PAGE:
Our next-generation TV service, CCiTV, is available throughout Maine, New Hampshire, and Vermont, and we will expand into new markets this year, which is driving speed upgrades and additional broadband deployment.
Topic: Mixed Network Solutions
ISE:Talk about Consolidated’s strategy to employ a variety of tools and technologies to serve its most rural customers. Given that Consolidated is the carrier of last resort for many of them, how do you make this model work financially? What can the vendors supporting rural providers do to help this?
Bob Udell: We are strong supporters of mixed-use networks. We always look for applications for all 3 of our customer groups — Consumer, Commercial, and Carrier — when deploying and extending our network. That requires that we evaluate a variety of technologies. One example is in rural areas where the economics of deploying fiber to the home may not make economic sense yet, we’re using our fiber-hub architecture to light up fixed wireless services.
Topic: Community Collaboration
In the past, Google struggled to deploy fiber using a long-term, replicative model in their markets of choice. Consolidated works with communities across its 23 states.
ISE: In your opinion, what is the “secret sauce” to making and keeping strong relationships with municipalities as you work to expand your fiber footprint?
Bob Udell: I’d say our approach with municipalities is one based on collaboration and education. We meet frequently with municipalities that want higher broadband speeds. And it’s a different conversation now than it was 2 years ago. Two years ago, the question was What are you going to do to expand broadband? Today, the question is What can we do together? There’s a greater understanding of the economics behind implementing a broadband network. As a result, we’re enlisting the support of a wide range of constituents to help grow the digital economy in rural towns. This includes local leaders, state and federal legislators, and the residents of the towns themselves.
This collaboration and increased level of understanding has helped us be especially successful in our northern New England service area where we have very deep, Middle Mile long-haul fiber networks that can help minimize deployment costs. We’ve seized the opportunity to use that network footprint in conjunction with laws that allow municipalities to fund broadband networks through bond offerings. These public-private partnerships can be transformational to some municipalities where an incumbent carrier may have declined to upgrade its infrastructure, forcing the towns to seek alternatives. We completed the fiber overbuild in Chesterfield, New Hampshire, last year and we have 5 additional overbuild projects targeted for the second half of 2020.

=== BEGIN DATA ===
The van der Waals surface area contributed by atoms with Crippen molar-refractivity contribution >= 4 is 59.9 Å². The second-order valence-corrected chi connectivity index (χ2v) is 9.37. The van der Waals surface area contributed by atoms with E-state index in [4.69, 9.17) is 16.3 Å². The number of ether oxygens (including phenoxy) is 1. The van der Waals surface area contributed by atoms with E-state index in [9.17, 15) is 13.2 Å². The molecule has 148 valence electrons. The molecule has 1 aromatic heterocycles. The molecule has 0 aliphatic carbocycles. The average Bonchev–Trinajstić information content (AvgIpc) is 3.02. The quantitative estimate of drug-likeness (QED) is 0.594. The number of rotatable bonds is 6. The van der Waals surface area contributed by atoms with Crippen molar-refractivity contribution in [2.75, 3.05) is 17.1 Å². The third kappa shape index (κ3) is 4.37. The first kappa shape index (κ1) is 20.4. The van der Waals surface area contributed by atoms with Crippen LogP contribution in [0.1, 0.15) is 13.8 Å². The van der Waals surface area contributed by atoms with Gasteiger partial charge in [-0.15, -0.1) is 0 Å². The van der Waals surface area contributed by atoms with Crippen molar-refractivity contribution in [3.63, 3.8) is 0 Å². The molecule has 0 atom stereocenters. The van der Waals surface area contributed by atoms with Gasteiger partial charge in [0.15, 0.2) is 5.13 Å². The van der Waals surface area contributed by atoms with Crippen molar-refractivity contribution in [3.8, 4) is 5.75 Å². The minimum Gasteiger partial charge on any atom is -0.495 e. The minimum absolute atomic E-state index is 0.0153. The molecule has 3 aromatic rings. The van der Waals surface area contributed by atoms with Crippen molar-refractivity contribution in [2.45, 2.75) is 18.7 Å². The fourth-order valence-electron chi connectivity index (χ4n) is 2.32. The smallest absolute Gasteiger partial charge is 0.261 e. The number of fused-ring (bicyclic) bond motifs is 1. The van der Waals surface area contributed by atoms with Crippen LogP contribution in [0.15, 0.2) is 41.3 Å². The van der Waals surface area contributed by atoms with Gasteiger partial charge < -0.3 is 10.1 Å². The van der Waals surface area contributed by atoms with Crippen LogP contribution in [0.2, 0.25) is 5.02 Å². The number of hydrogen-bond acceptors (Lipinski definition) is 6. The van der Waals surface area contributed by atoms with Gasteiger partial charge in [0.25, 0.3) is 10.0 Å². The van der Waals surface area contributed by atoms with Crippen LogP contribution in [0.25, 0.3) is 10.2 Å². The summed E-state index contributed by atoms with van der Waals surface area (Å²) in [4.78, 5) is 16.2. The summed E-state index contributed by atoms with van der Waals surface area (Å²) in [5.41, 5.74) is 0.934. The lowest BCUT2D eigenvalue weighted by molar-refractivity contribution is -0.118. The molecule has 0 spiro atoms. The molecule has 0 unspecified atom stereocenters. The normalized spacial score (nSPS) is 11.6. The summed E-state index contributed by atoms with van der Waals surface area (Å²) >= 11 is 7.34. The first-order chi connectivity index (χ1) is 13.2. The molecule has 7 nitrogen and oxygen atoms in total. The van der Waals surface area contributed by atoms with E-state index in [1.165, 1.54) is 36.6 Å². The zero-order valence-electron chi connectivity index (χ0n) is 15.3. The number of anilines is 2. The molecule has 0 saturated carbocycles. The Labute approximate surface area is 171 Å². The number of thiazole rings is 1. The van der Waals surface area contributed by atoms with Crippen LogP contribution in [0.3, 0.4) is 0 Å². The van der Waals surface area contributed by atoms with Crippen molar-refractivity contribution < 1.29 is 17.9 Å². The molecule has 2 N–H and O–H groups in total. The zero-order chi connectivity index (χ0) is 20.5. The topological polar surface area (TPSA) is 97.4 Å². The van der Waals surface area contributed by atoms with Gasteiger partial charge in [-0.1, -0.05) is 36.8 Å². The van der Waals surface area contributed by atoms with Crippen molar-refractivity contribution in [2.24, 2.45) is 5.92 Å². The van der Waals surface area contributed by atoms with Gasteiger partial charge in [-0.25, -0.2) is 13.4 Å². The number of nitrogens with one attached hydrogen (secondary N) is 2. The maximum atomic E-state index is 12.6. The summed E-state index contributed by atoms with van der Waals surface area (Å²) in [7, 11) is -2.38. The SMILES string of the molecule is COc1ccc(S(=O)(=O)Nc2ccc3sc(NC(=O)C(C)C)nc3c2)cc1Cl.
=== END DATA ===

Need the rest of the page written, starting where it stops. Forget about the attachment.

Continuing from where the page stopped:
Topic: Public-Private Partnership (P3) Models
ISE: Are P3 models the best way to connect rural America? Why or why not? What are alternative models that might be better?
Bob Udell: We’ve had tremendous success with public-private partnerships, especially in our northern New England service area. State legislators in New Hampshire, for example, have provided the legal mechanism to fund broadband networks. This arrangement for building Last Mile fiber is an ideal fit for us to leverage our very deep Middle Mile, long-haul fiber networks. Used together, the bonding arrangement can help minimize deployment costs while delivering to our customers some of the fastest Internet speeds available.
Our primary focus is on expanding our fiber footprint. Fiber can increase bandwidth a hundredfold, giving customers technology that supports high-definition TV, uploading high-resolution photos, remote work and video conferencing, and smart home devices, not to mention being the catalyst for local economic development.
Topic: Artificial Intelligence
ISE: Artifical Intelligence (AI) across the worldwide telecom market is expected to grow from $235.7 Million in 2016 to reach $2,497.8 Million by 2022, at a CAGR of 46.8% during the forecast period. The increasing adoption of AI for various applications in the telecommunication industry is expected to be driving the growth of the market. (Source: www.marketsandmarkets.com) Why is this critical, and in what areas across the network(s) do you see AI being used in the future (or already today)?
Bob Udell: We have embraced AI as a tool to help us be more efficient, while at the same time making it easier for our customers to do business with us. We currently look at AI as a decision-support tool. We use it to make sure our customers’ calls are routed appropriately to address their needs.
Also, we’re implementing AI and process automation to handle some of the routine types of activities in our frontline, like seasonal line suspensions and restorals. Automation of processes allows us to spend more time developing custom solutions for our customers.
AI is beginning to play a role in network deployment. Looking into the future, I can see a time where AI does even more of the network engineering for our industry, especially on choosing site locations for fiber hubs and wireless antennas.
Topic: Overlooked Issues
ISE: What should all of us in the Information and Communication Technology (ICT) industry be talking about that we are not? Or, what current topic is the most important that needs additional and different attention?
Bob Udell: The industry is very different than it was 20 years ago or even 10 years ago. Some of the regulations put in place were to incentivize competition where monopolies existed. Fast forward 23 years: the industry is highly competitive. We’d like to see all providers operate under the same regulatory requirements. It’s critical for broadband providers to have a level playing field. Whether you are a new entrant or long-time provider who has invested billions, we need to have equitable rules and regulations.